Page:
Just a few days into the New Year, I was heading home to Kota Kinabalu from Kuala Lumpur International Airport. Traveling back and forth has long been a routine. If I have time to kill at the airport, I would habitually visit the book store and pick up interesting titles.


This time an extraordinary book cover caught my eye. It featured a determined-looking chap; half of him was barrel-chested, another half was dressed smartly in a business suit. The alluring title spells, “Fit in Five: Better Health in Just 5 Minutes A Day”.

fit in 5.jpg
The book that caught my eyes at a KLIA bookstore.

Can one look like him by just working out five minutes a day? It was a season of setting “New Year resolutions”; I could safely attribute my keenness in the book to my goal of being in the pink of health this year.


On a more serious note, the issue of overweight and obesity has been a top concern for the Cabinet and government. According to the World Health Organisation (WHO), overweight is a body mass index (BMI) greater than or equal to 25, whereas obesity is when a BMI is greater or equal to 30.


The National Health and Morbidity Survey 2015 conducted by the Institute of Public Health, Ministry of Health, reported that 30 per cent of the Malaysian population are overweight and another 17.7 per cent are obese. This in total accounts for close to half of us showing unhealthy readings on the weighing scale!


Therefore it is no surprise when Malaysia was announced as the title-holder for “Asia’s Most Obese Country” by British medical journal The Lancet in 2014 and among ASEAN’s fattest, as report by the Economist’s Intelligence Unit in “Tackling Obesity in ASEAN”, a 2017 study conducted in six ASEAN countries including ours.


Even we were to present the causes of obesity, the interventions that have been carried out and their success rates as articulately as we can through diagrams, I can imagine one could get entangled in a web of complex links between them with non-conclusive outcomes, which also by no means is the point of my writing.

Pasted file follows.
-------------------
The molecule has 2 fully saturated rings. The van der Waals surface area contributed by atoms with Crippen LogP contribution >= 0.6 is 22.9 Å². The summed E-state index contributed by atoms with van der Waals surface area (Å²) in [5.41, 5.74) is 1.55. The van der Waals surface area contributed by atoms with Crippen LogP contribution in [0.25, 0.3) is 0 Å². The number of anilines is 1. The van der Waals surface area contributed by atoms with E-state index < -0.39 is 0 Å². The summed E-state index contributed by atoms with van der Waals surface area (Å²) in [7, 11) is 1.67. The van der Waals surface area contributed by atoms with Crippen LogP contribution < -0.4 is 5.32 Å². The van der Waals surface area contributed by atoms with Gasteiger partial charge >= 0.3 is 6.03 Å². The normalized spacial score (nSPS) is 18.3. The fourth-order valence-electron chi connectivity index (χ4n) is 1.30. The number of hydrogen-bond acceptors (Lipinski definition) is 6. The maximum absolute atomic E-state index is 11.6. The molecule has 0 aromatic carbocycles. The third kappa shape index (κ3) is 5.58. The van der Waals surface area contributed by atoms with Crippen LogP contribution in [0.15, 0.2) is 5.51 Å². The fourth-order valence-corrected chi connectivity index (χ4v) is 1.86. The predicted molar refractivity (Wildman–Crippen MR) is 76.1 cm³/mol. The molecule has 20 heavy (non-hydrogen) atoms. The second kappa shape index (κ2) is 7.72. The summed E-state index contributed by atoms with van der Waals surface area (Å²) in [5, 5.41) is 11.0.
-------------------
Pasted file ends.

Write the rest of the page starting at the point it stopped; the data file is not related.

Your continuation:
But there are some useful pointers from this report that would raise the alarm that Malaysians need to immediately tackle obesity. Besides notoriously being at the helm for among the fattest nations in the region, it is costing precious lives and also negatively impacts our economy. Obesity has a strong correlation with a range of non-communicable diseases (NCDs), such as a 24 per cent chance of hypertension compared to 10 per cent among the non-obese, a seven per cent chance of diabetes compared to only three per cent among their healthier peers.


Economically, the report furthermore stated that in 2016, Malaysia was estimated to have lost between RM 4.26 billion to RM 8.53 billion to the condition, equivalent to a whopping 10 to 19 per cent of our country’s healthcare spending. Between seven and 12 productive years were lost in females due to obesity, while among males it was between six and 11 years.


Many forms of intervention strategies to tackle obesity have been implemented, driven by the Ministry of Health, including a consideration for a sugar-sweetened beverage tax. As the Minister of Science, Technology and Innovation, like in all other cases of problem-solving, I have been exploring if technology can help tackle this condition.


With that I chaired a roundtable, a series named Innovators Dynamic, which I initiated to solve national problems through innovation. Besides experts from the Ministry of Health and technologists from MIMOS, our national ICT research centre, we also invited Mr Wong Yu Jin, the chap featured on the book I picked up at the airport earlier, author of “Fit in Five”.

Innovators Dynamic Roundtable on “Tackling Obesity”.

At the roundtable, we approached the topic in two ways. Firstly, to what extend can technology tackle obesity effectively? With the ubiquitous usage of smartphones, most of us would turn to fitness apps as the most widely available, convenient and cost-effective mode of technology to help us to lose those extra kilograms.


These apps could keep a record of our diet. Wearables like smart watch and Fitbit help users to keep track of users’ health – for example, how many steps taken every day, sleep quantity and quality and heart rate.


However “a tool is only as good as the person using it.” A 2017 research by Flurry Analytics showed that the usage of health and fitness apps have shot up by 330 per cent in the past three years, yet obesity has always been on the rise globally. Technology is a double-edged sword. Addiction to it at the same time could distract us from real-life, physical activities. Is it not ironic to be on our phones throughout our workout?


Next at the roundtable, we agreed that it is about mindset change and taking baby steps. Yu Jin shared his story of how he became health conscious and now a highly sought after fitness coach. He was rising the corporate ranks until a heart attack struck one of his bosses. It was a wake-up call for him.